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Friday, December 30, 2005

Eine Kleine Nacht Musick

I'm sure that if it hadn't been that our son, Alex, and his band, Turncoat Fanatic, were playing at the Roann Community Center last night, we wouldn't have gone to the program.

At the same time, living a block away from the Community Center, there may not have been a need to go.

The music was loud, loud, loud.

Which we expected.

Alex has a passion for rock music. Not Top 40 rock. Not rock-a-billy. Not even rock that anyone else has written. He loves to take the milleu of heavy metal rock and shape it to express his own thoughts, feelings, humor, perspectives. He almost never 'covers' other bands' music.

At the Roann Community Center, four other bands joined Turncoat Fanatic in what was to be an evening resplendent with thousands of decibels of electric guitars, bass guitars, and drums. One group even brought dancers.

The community center is normally a docile place, home to wedding showers, square dancing, benefit dinners, and family reunions. Years ago it was a furniture store. For those in northern Indiana who know about Tom Spiece, this building was the first-ever Speice Store, started by Tom's father, Dick, as an Army surplus store.

This night, the community center was filled 150 youths from Wabash, Fulton, Howard and Miami counties, dressed in a "rural-ized" urban rock attire, a mix of band geeks and jocks, friends and co-workers, couples and lookers, brainiacs and slower students. They were there for the music, mostly. They were there to be seen, partly. They were there to support their friends in the bands.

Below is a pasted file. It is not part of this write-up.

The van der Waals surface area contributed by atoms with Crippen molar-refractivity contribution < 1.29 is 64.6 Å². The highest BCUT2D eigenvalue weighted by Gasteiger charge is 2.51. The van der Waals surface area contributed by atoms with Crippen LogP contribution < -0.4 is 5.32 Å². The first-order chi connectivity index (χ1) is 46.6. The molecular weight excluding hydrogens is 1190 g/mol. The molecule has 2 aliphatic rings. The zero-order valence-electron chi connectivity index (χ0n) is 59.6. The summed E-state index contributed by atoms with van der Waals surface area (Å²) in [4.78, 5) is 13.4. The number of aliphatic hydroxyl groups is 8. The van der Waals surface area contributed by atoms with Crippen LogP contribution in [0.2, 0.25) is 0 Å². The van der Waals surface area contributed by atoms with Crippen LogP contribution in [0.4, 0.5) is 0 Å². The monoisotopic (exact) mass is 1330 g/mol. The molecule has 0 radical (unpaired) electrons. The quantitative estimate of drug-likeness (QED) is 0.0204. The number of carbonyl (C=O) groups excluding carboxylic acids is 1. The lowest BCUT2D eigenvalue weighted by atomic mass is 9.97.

Alex was not only a performer this evening, he was also the organizer. As parents of this 17 1/2 year-old, Karen and I knew where our boundaries needed to be - with the other parents of band members, on the metal folding chairs at the back of the room. That is, until performance time, when we would be permitted to near the stage discreetly for pictures and admiration.

Our daughter, Allison, joined the experience in a freshly made, hand-painted "Turncoat Fanatic" t-shirt. She was the evening's ticket taker and hand stamper (and de facto bouncer).

With the notable exception of the first band, the young men who comprised the four remaining groups were highly talented. Though the format was essentially the same - lead guitar, bass, drums, and vocalist - the separate bands created sounds and lyrics unique to themselves. All were punched with a sense of adolescent anger and frustration. All were vividly independent of anything their parents would have created. All were happy middle-income kids expressing themselves electrically.

These were not bands from wide and bizarre places like Seattle or Chicago. Alex's band is based here in Roann, although the two other members live in rural Wabash County. Another band is from North Manchester, a college town of about 4500 near here. And the other two good bands were Christian bands from the Kokomo area.

I would be remiss if I did not tell you that Alex's band was, indeed, the best band there. You might accuse me of 'proud fatherhood' if I told you that Alex was the most talented guitarist of the evening. So be it. They were and he was. :-)

There was another kind of music in the evening that took me a little by surprise. It was the music of human conversation.

Between sets, when each band had to tear down and allow the next band to set up, there was a five or six minute interval. The crowd took on a life of its own during those short breaks. In one corner, a group of 15-20 sat to play a few quick hands of cards. In another corner, girls preened and twisted their hair. The parent group on their metal folding chairs laughed and talked about work and how big their kids had gotten.